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    • #254968
      Avatar for LissLiss
      Keymaster

      Hi,

      I think that article is really correct. I think that having my car

      break down on me (the morning of new years eve).. and realizing that

      already for towing and diagonistics I am past $130 dollars.. It is

      very important to have a budget that includes a category for

      emergencies. The only big question I would have.. is what percentage

      of a paycheck should go into that category?

      ~Trisha

      — In Budget101_@yahoogroups.com, “Liss” wrote:

      >

      > Why live on a budget?

      > By Shelly K. Schwartz

      >

      > 4 reasons to budget

      > 1. Help control debt

      > 2. Earn cheaper rates

      > 3. Improve relationships

      > 4. Save more money

      >

      > If you’re like most Americans, your monthly income never goes far

      > enough. After shelling out for house payments and groceries, it

      seems

      > there’s little leftover for things that matter most to you —

      weekly

      > dinners out, orchestra-row theater seats, a college savings plan

      for

      > your kids.

      >

      >

      >

      > Hate to break it to you, but it’s not your salary that’s to blame.

      > According to financial experts, it’s a pattern of poor spending

      > choices.

      >

      > “When my clients sit down and really look at where their money is

      > going, oftentimes they are shocked to find it has nothing to do

      with

      > what’s really important to them,” says Martin Siesta, a certified

      > financial planner for Compass Wealth Management in Maplewood,

      > N.J. “Five dollars a day on Starbucks, for example, is a big number

      > when you multiply it by 360. That takes away from things you may

      have

      > been struggling to attain.”

      >

      > Life’s little extras are well within reach for those who know how

      to

      > budget.

      >

      > By establishing reasonable spending limits and sticking to them,

      the

      > average consumer can do far more with less — without sacrificing

      > daily conveniences, said Jim Tehan, a spokesman for the Myvesta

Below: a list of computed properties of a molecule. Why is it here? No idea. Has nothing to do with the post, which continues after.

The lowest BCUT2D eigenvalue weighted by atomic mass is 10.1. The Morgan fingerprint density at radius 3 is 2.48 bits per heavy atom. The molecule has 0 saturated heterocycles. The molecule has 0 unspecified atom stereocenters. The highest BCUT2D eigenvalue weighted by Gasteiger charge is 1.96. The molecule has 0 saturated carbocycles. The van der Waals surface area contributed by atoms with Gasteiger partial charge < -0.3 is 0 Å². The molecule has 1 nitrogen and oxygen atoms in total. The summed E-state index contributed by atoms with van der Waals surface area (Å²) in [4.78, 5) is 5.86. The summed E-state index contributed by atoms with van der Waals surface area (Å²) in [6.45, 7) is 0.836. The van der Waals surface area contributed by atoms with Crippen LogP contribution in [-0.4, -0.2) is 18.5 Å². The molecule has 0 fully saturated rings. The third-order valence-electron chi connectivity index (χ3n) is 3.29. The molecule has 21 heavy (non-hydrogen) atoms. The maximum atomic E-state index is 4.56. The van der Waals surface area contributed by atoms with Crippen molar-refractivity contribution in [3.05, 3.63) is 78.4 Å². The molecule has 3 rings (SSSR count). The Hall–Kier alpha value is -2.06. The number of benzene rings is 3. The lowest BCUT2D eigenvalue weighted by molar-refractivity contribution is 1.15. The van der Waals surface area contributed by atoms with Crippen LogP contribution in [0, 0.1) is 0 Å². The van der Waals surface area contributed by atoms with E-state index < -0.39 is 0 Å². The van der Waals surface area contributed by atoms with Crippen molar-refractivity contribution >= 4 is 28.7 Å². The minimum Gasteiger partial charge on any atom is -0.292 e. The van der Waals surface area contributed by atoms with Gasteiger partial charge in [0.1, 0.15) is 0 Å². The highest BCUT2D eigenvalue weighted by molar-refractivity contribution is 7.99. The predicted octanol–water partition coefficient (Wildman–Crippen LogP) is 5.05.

> Foundation, a self-help consumer education Web site.

      >

      > “Budgeting is all about controlling your finances instead of

      letting

      > your finances control you,” Tehan says. “That element of control is

      > going to save you money in the long run.”

      >

      > Controlling debt

      > Financial mismanagement makes consumers more vulnerable to

      > overspending, which results in lower savings and higher credit card

      > debt.

      >

      > Myvesta’s 2005 annual Credit Card Survey, reports the average

      > American carries $2,328 in credit card debt, spread out across 2.9

      > cards. With interest rates at or above 18 percent for most cards,

      > that gets expensive. For example, a $5,000 balance on a credit card

      > with 18 percent interest would cost you more than $8,000 to pay off

      > if you made only the minimum payments (4 percent).

      >

      > “The amount of money you wind up spending just servicing debt

      through

      > credit card interest could be extra money you could apply towards

      > something else,” Siesta says, adding that following a monthly

      budget

      > can help you both pay down existing debt and prevent impulse

      spending

      > to begin with.

      >

      > Cheaper rates

      > Another upside to life on a budget is that it forces you to become

      > organized. That, in turn, helps you avoid late payment penalties

      and

      > improves your credit score. Lenders use your credit score to

      > determine how much they should charge you for auto and mortgage

      > loans. It also can affect how much you pay for auto and homeowners

      > insurance.

      >

      > Improve your relationship

      > A less obvious benefit of budgeting is the positive effect it can

      > have on relationships. According to Siesta, sitting down with your

      > significant other to discuss financial goals helps prevent money

      > disputes down the road. It also provides a rare opportunity to

      define

      > your own spending philosophies. “Money is a huge source of stress

      for

      > many couples,” he said. “The mere act of discussing your finances

      > with a spouse or significant other really does help create better

      > understanding and better relationships.”

      >

      > Saving for the future

      > Finally, learning to live within your means can help you get ahead.

      > By allocating a portion of your monthly budget towards savings, you

      > can simultaneously build a retirement nest egg for your future and

      a

      > financial safety net for short-term emergencies, in case you or

      your

      > spouse lose a job or suddenly fall ill.

      >

      > “Budgets create financial security, which gives you the ability to

      > withstand the financial surprises that life throws your way,” Tehan

      > said.

      >

      > Budgets are all about financial freedom. Without a plan for saving

      > and spending, you’ll never make the most of your income — no

      matter

      > how much money you earn.

      >

      > “Budgets are very empowering,” Siesta says.

      >

      > “They don’t lead you away from something. They lead you toward your

      > financial goals.”

      > By Shelly K. Schwartz

      >

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